Providing auxiliary heating in a solar house could have temperatures rising.

Hydronic professionals are sometimes asked to provide an "auxiliary" heating system for a passive solar house. You know the type: A wall full of south-facing glass, intended to soak up lots of free solar Btus; a live-in photon collector, where owners hand out Oakleyg shades while greeting visitors at the door.

Upon examining plans for such a house, the heating contractor quickly spots the insulated concrete slab floor specified for thermal mass, and envisions it filled with tubing. This will be perfect they think. Let the sun warm the house by day, and the boiler by night (and cloudy days).

Unfortunately, buildings with even modest solar heat gains will experience significant overheating when the non-solar heat is supplied from a high mass heat emitter such as a radiant floor slab.

The wider the day/night outdoor temperature swings, and the more the solar heat gains, the worse the overheating. Just ask hydronics pros from the states in the Rocky Mountains.

A Matter Of Timing

In a passive solar house, the thermal mass of the concrete slab floor is intended to soak up solar energy during daylight hours. The warmed slab then releases this heat during the night as the house cools off. However, if the slab is already warm in the morning (from operation of a radiant heating system at night), its ability to soak up solar energy during the day is essentially gone.

It's like trying to capture a deluge of water using an overflowing cistern. Without a place to be stored, the incoming sunlight quickly raises the air temperature in the space, often well into the upper 80s. The occupants either sweat it out (if they're passionate about free solar Btus), or open the windows to dilute the tropical conditions.

Installing thermostats in the solar heated spaces that operate valve actuators to stop flow through the floor circuits when overheating occurs does not help much. That's because the Btus being released from the floor surface during the overheating period were transferred from the tubing into the floor slab several hours before overheating began - when it was cold and dark outside.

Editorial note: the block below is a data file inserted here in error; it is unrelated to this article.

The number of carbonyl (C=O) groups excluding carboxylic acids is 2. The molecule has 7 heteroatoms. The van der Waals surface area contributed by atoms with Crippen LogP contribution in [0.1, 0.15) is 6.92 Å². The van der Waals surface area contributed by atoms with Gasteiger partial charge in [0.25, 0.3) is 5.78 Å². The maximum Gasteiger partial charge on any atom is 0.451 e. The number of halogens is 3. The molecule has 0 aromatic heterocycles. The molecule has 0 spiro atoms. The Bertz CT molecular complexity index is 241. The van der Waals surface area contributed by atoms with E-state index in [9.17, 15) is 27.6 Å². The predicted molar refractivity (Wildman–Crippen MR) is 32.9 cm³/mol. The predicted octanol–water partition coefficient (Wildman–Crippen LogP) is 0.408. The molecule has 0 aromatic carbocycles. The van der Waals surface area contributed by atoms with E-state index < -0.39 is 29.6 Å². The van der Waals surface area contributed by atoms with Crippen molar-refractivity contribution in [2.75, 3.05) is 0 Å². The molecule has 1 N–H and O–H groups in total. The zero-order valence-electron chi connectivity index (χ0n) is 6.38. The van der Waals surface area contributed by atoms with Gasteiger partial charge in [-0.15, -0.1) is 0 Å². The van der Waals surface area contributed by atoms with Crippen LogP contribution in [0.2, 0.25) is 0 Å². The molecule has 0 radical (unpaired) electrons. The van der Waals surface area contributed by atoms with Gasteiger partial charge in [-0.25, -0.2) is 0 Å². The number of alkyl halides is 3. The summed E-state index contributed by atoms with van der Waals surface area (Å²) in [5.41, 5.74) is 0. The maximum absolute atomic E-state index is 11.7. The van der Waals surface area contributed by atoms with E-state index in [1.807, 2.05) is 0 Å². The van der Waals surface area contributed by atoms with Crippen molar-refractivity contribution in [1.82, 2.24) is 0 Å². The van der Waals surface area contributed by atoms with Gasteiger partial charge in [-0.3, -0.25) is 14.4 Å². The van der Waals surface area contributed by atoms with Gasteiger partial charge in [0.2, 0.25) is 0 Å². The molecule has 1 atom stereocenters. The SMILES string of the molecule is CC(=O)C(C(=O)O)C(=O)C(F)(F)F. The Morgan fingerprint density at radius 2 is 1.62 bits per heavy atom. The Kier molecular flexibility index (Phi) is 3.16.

To get a feel for this, think about what happens in a passive solar house with a radiant floor "auxiliary" heating system, when a cold clear night is followed by a sunny day.

Start the process at 5 a.m. on a February morning. The outdoor temperature is approaching its lowest value for the day; perhaps it's even below zero. The outdoor reset control regulating water temperature to the floor circuits is sensing this situation and adjusting the mixing device to deliver relatively high water temperature to the floor circuits.

Heat is being injected into the core of the concrete slab at or near design load rates. Little does that control know, in about 4 hours, bountiful quantities of sunlight will be streaming in through east- and southeast-facing windows.

To complicate things a bit more, assume the tubing is located relatively deep in a 4- to 6-inch thick slab. It will take several hours for the heat surge to drive up the surface temperature of the floor, but drive it up it will. Just as the solar heat gains are coming on strong, the heat wave injected during the early morning hours reaches the surface of the slab to worsen the already toasty situation. The rapidly wilting owner seriously contemplates a naked roll through the snowdrifts outside.

Low Mass To The Rescue

What's needed in such situations is a heating system that can attain its rated heat output rapidly when turned on, and, even more importantly, stop delivering heat within a few minutes of being turned off - a thermal drag racer as opposed to a Btu freight train.

Several types of hydronic heat emitters can meet this need. Examples include fin-tube baseboard, thin panel radiators, as well as low mass site-built radiant walls.

Here are some possible scenarios for integrating such hardware into a passive solar house.